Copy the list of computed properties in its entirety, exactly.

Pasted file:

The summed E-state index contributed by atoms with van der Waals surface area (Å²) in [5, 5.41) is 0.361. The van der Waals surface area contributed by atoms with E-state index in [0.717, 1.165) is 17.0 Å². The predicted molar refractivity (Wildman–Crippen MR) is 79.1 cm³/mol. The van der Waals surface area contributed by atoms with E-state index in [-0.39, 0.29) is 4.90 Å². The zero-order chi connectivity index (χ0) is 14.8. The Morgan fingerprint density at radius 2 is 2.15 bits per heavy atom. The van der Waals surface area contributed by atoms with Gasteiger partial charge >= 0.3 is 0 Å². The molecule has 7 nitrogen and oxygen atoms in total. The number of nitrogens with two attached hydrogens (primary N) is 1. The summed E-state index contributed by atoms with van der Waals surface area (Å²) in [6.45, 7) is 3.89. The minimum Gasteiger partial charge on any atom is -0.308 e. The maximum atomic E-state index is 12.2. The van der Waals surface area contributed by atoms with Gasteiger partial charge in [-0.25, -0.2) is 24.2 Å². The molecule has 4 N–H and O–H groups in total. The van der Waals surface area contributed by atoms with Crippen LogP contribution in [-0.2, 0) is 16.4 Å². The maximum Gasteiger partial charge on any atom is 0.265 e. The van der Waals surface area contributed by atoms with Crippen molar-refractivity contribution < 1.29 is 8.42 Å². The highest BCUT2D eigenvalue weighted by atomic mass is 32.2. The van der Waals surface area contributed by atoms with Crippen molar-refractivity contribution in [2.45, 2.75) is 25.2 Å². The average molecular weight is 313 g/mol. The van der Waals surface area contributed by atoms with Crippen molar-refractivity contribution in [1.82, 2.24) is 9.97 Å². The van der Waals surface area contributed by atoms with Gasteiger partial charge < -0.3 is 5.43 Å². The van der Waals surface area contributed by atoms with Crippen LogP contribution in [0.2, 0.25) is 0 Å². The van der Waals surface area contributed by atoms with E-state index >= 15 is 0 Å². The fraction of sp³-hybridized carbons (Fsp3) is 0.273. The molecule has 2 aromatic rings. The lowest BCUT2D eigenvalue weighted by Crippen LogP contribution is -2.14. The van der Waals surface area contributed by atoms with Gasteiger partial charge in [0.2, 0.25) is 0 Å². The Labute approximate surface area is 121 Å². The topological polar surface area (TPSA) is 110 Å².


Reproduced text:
The summed E-state index contributed by atoms with van der Waals surface area (Å²) in [5, 5.41) is 0.361. The van der Waals surface area contributed by atoms with E-state index in [0.717, 1.165) is 17.0 Å². The predicted molar refractivity (Wildman–Crippen MR) is 79.1 cm³/mol. The van der Waals surface area contributed by atoms with E-state index in [-0.39, 0.29) is 4.90 Å². The zero-order chi connectivity index (χ0) is 14.8. The Morgan fingerprint density at radius 2 is 2.15 bits per heavy atom. The van der Waals surface area contributed by atoms with Gasteiger partial charge >= 0.3 is 0 Å². The molecule has 7 nitrogen and oxygen atoms in total. The number of nitrogens with two attached hydrogens (primary N) is 1. The summed E-state index contributed by atoms with van der Waals surface area (Å²) in [6.45, 7) is 3.89. The minimum Gasteiger partial charge on any atom is -0.308 e. The maximum atomic E-state index is 12.2. The van der Waals surface area contributed by atoms with Gasteiger partial charge in [-0.25, -0.2) is 24.2 Å². The molecule has 4 N–H and O–H groups in total. The van der Waals surface area contributed by atoms with Crippen LogP contribution in [-0.2, 0) is 16.4 Å². The maximum Gasteiger partial charge on any atom is 0.265 e. The van der Waals surface area contributed by atoms with Crippen molar-refractivity contribution < 1.29 is 8.42 Å². The highest BCUT2D eigenvalue weighted by atomic mass is 32.2. The van der Waals surface area contributed by atoms with Crippen molar-refractivity contribution in [2.45, 2.75) is 25.2 Å². The average molecular weight is 313 g/mol. The van der Waals surface area contributed by atoms with Crippen molar-refractivity contribution in [1.82, 2.24) is 9.97 Å². The van der Waals surface area contributed by atoms with Gasteiger partial charge < -0.3 is 5.43 Å². The van der Waals surface area contributed by atoms with Crippen LogP contribution in [0.2, 0.25) is 0 Å². The van der Waals surface area contributed by atoms with E-state index >= 15 is 0 Å². The fraction of sp³-hybridized carbons (Fsp3) is 0.273. The molecule has 2 aromatic rings. The lowest BCUT2D eigenvalue weighted by Crippen LogP contribution is -2.14. The van der Waals surface area contributed by atoms with Gasteiger partial charge in [0.2, 0.25) is 0 Å². The Labute approximate surface area is 121 Å². The topological polar surface area (TPSA) is 110 Å².